26 January 2016

Labour is in even more of a mess than Manchester United


Few Prime Ministers have been as obscure as Henry Pelham. Yet he was the eighth longest serving PM, just ahead of Tony Blair. Like Mr Blair, he was continuously in office, and his innings was only terminated by his death. There is an obvious point. Longevity in high office may impress the statisticians. It is not the same as achievement.

Although Tony Blair will never decline into obscurity, he may find it very hard to escape obloquy. He set about reforming the British constitution, without the least idea of his eventual goal. Hence the current crisis in Scotland and the unsatisfactory state of the House of Lords. He embarked upon a dramatic innovation, which ought to be remembered, to ensure that it will never be repeated. Should you have a large enough majority, you can act first and postpone the thinking until later – if ever. So the constitution felt the brute force of his Parliamentary majority, while his successors are still trying to clear up the mess.

Margaret Thatcher would probably have joined in the Iraq War (if she had refused, it would probably not have happened). But she believed in hard thinking and in scrutinising the detail. The price of her support would have been a much more rigorous plan for the post-war phase. That would have given the venture some chance of success. As it was, Britain has never gone to war with such inadequate planning for everything except the actual fighting: the easy bit.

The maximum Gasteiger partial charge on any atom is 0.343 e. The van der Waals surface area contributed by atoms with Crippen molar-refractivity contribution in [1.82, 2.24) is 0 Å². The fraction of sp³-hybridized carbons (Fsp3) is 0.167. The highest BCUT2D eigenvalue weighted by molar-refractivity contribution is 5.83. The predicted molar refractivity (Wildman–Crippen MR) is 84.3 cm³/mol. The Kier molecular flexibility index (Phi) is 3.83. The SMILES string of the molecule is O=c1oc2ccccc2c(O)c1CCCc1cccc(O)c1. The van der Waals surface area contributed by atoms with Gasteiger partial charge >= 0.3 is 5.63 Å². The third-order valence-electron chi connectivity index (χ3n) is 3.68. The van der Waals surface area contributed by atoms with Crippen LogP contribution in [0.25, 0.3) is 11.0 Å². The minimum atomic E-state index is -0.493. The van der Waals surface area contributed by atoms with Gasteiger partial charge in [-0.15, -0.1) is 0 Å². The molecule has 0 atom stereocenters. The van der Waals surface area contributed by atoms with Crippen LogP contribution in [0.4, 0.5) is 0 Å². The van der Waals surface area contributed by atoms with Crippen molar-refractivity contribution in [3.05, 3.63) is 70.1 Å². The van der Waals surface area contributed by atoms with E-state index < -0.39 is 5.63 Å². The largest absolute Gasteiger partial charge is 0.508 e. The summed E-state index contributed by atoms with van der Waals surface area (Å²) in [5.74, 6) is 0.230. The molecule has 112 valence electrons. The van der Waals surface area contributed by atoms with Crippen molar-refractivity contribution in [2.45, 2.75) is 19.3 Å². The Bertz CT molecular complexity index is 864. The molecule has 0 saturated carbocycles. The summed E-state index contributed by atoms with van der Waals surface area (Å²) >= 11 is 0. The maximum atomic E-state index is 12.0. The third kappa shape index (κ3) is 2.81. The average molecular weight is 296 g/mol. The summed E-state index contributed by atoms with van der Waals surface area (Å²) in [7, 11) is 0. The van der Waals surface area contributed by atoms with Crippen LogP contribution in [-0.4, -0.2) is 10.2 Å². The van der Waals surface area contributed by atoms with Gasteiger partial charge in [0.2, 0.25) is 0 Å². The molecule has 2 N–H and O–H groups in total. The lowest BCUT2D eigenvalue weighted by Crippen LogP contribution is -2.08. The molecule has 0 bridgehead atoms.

What else did Mr Blair accomplish? There was a huge increase in public spending, without any adequate attempt to secure value for money. Everyone in Whitehall was under pressure to ‘deliver’ – but what, and by when? The only visible form of delivery was headlines, and the Blairites’ attempts to turn the entire civil service into a glorified press office led to widespread demoralisation.

There did seem to be one achievement which would endure. Since its inception, the Labour party had been divided between socialists – many of them Marxists – and social reformers. By the late Eighties, that era seemed to be over. All the Left’s isms had become wasms. Some of the credit was due to Margaret Thatcher who had set out to throw socialism into an electoral skip. But her victory could not be complete unless there was an unconditional surrender by the Labour leadership. That was Tony Blair’s role: presiding over a post-Thatcher Labour party. This did seem irreversible.